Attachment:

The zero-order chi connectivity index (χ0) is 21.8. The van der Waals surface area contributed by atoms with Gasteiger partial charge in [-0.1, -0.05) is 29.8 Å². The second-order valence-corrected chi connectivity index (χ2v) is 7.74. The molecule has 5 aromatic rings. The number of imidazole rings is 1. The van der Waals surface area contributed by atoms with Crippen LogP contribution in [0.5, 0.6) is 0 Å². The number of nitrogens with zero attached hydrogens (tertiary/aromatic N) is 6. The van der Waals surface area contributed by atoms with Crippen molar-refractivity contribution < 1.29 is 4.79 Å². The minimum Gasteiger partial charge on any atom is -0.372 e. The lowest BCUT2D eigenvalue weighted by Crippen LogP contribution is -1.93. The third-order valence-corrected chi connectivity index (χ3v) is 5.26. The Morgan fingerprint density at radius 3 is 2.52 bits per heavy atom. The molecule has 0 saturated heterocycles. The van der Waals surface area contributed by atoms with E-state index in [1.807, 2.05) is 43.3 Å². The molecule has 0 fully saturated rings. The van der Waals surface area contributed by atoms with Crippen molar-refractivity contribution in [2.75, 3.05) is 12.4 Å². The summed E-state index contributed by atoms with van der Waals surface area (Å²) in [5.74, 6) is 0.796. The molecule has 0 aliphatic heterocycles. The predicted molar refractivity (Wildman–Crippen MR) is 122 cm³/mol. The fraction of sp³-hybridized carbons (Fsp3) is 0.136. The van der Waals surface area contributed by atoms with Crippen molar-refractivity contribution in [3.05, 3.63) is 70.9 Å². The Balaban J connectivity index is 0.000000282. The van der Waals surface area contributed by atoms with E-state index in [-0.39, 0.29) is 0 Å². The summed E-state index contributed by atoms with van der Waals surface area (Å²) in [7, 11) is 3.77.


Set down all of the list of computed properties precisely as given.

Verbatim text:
The zero-order chi connectivity index (χ0) is 21.8. The van der Waals surface area contributed by atoms with Gasteiger partial charge in [-0.1, -0.05) is 29.8 Å². The second-order valence-corrected chi connectivity index (χ2v) is 7.74. The molecule has 5 aromatic rings. The number of imidazole rings is 1. The van der Waals surface area contributed by atoms with Crippen LogP contribution in [0.5, 0.6) is 0 Å². The number of nitrogens with zero attached hydrogens (tertiary/aromatic N) is 6. The van der Waals surface area contributed by atoms with Crippen molar-refractivity contribution < 1.29 is 4.79 Å². The minimum Gasteiger partial charge on any atom is -0.372 e. The lowest BCUT2D eigenvalue weighted by Crippen LogP contribution is -1.93. The third-order valence-corrected chi connectivity index (χ3v) is 5.26. The Morgan fingerprint density at radius 3 is 2.52 bits per heavy atom. The molecule has 0 saturated heterocycles. The van der Waals surface area contributed by atoms with E-state index in [1.807, 2.05) is 43.3 Å². The molecule has 0 fully saturated rings. The van der Waals surface area contributed by atoms with Crippen molar-refractivity contribution in [2.75, 3.05) is 12.4 Å². The summed E-state index contributed by atoms with van der Waals surface area (Å²) in [5.74, 6) is 0.796. The molecule has 0 aliphatic heterocycles. The predicted molar refractivity (Wildman–Crippen MR) is 122 cm³/mol. The fraction of sp³-hybridized carbons (Fsp3) is 0.136. The van der Waals surface area contributed by atoms with Crippen molar-refractivity contribution in [3.05, 3.63) is 70.9 Å². The Balaban J connectivity index is 0.000000282. The van der Waals surface area contributed by atoms with E-state index in [-0.39, 0.29) is 0 Å². The summed E-state index contributed by atoms with van der Waals surface area (Å²) in [7, 11) is 3.77.